Like most people, I purchase small pumpkins every October from local grocery stores or Farmer’s Markets. However, instead of carving them up and using them for Halloween decorations, I wait until the first of November to roast them in the oven for homemade pumpkin puree. Because of this tradition, I usually have enough puree to bake all of the pies I need for Thanksgiving and Christmas, with enough left over to experiment around with other pumpkin-inspired baked goods. Needless to say, I’ve tried several recipes: pumpkin cookies, muffins, cakes, and so on, and while everything I’ve tried has been tasty enough, my all-time favorite is a recipe I’ve adapted from Bon Appétit for miniature pumpkin loaves.
This bread is incredibly moist and rich with a good balance of flavor. And in the spirit of the fast-approaching holidays, these mini loaves give you the opportunity to surprise a few special people, be it co-workers, friends, or family members, with an unexpected gift to brighten their day.
3 1/2 cup unbleached all-purpose flour
2 teaspoons baking powder
2 teaspoons baking soda
1 1/2 teaspoon salt
1 1/2 teaspoons ground cinnamon
1/2 teaspoon ground nutmeg
3 cups pumpkin puree, canned or homemade
1 cup sugar
1 cup packed brown sugar
1 cup vegetable oil
4 large eggs
3/4 cup buttermilk
Preheat oven to 350°F. Prepare six miniature loaf pans (5 3/4 x 3 1/4 x 2-inch) by brushing the bottoms and sides with butter. Drop a small amount of flour into the pans and shake to coat the flour evenly over the sides and the bottoms.
In a medium bowl, combine the flour, baking powder, baking soda, salt, ground cinnamon, and nutmeg. Whisk to combine and set aside.
Using an electric mixer, beat together the pumpkin puree and the sugars in a separate bowl until combined. Beat in the oil gradually, and then add each egg, one at a time, until well incorporated.
Add 1/3rd of the dry ingredients to the pumpkin mixture and beat slowly. Pour half of the buttermilk into the bowl and then another 1/3rd of the dry ingredients, alternating in this manner until all of the ingredients are combined.
Pour the batter into the prepared miniature loaf pans. Bake at 350°F for about an hour, or when a toothpick inserted in the center of the loaf comes out clean. Remove from the oven when done, and cool on a wire rack for one hour. Run a butter knife along the edges of the pans and invert so that the loaves come free. Set the loaves back on the wire rack until completely cool.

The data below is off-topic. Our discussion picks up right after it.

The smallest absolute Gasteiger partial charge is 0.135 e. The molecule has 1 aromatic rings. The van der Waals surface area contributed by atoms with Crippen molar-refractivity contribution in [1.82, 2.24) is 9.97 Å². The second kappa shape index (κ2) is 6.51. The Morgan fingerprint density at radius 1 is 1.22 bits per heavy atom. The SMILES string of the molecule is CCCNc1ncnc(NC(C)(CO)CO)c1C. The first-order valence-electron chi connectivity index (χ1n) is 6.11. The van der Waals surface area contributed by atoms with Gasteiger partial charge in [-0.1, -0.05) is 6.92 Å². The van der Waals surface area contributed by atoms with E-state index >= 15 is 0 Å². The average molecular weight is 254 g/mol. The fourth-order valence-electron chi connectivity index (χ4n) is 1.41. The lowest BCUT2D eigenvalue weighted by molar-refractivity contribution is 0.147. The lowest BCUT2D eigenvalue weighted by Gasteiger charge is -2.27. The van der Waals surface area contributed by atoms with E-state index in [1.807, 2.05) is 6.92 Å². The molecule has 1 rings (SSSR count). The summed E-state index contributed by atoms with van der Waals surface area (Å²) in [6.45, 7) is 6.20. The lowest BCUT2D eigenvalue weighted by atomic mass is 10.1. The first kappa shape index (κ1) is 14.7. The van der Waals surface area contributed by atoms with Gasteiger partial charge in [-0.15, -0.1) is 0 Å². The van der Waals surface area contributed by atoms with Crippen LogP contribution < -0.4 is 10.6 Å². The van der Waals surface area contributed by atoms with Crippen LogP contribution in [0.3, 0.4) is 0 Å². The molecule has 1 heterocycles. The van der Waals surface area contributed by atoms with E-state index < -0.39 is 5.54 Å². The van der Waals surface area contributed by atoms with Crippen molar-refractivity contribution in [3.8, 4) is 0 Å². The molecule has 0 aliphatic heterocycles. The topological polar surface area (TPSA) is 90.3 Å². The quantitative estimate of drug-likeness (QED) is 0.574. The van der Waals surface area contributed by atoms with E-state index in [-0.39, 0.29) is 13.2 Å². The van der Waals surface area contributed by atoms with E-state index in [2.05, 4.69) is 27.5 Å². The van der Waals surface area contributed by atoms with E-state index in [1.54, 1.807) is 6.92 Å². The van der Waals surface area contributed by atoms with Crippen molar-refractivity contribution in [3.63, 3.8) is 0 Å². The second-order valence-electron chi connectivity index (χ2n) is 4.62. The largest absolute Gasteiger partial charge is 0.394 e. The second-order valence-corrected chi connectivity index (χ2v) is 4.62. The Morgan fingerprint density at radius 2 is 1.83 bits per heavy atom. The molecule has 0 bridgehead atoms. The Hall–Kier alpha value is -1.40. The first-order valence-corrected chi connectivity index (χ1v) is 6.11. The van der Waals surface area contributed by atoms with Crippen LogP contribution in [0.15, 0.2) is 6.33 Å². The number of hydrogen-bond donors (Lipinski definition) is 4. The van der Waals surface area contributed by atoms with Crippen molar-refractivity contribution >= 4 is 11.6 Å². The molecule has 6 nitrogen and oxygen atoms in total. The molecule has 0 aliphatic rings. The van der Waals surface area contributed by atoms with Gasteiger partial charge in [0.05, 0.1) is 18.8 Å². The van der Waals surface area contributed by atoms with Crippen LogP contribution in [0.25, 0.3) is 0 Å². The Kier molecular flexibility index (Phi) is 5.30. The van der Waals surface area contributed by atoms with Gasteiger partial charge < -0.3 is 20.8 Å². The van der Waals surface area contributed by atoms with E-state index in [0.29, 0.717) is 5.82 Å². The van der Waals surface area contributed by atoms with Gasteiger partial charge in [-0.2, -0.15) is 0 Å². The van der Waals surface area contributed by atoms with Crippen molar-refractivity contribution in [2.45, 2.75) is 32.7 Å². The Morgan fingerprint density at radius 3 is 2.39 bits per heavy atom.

The loaves are best when given out the next day, but you can refrigerate or freeze them to extend their shelf life. Just make sure to take them back down to room temperature before packaging.
Once the loaves are cool, wrap them in plastic wrap or aluminum foil. This will keep the loaves moist and the oils from seeping through to the outer packaging. I chose to package my loaves with paper from old grocery sacks, but you could also use wrapping paper or butcher paper. To do this, apply the same techniques you would use for wrapping a gift. Make sure to use double-sided tape (or tape folded upon itself) to secure the packaging while staying hidden under the flaps, and then go over the packaging with twine for an added touch. Secure your MOL tag of choice onto the twine and tie off as you please.
Homemade baked goods always make for a well received gift because of the time and effort that you put into making them, and well-thought packaging can only help to make the presentation of your gift extra special for your recipients. I used the Xenith Scallop hang tags in the color spice for my pumpkin bread mini loaves, and I really love the way they look.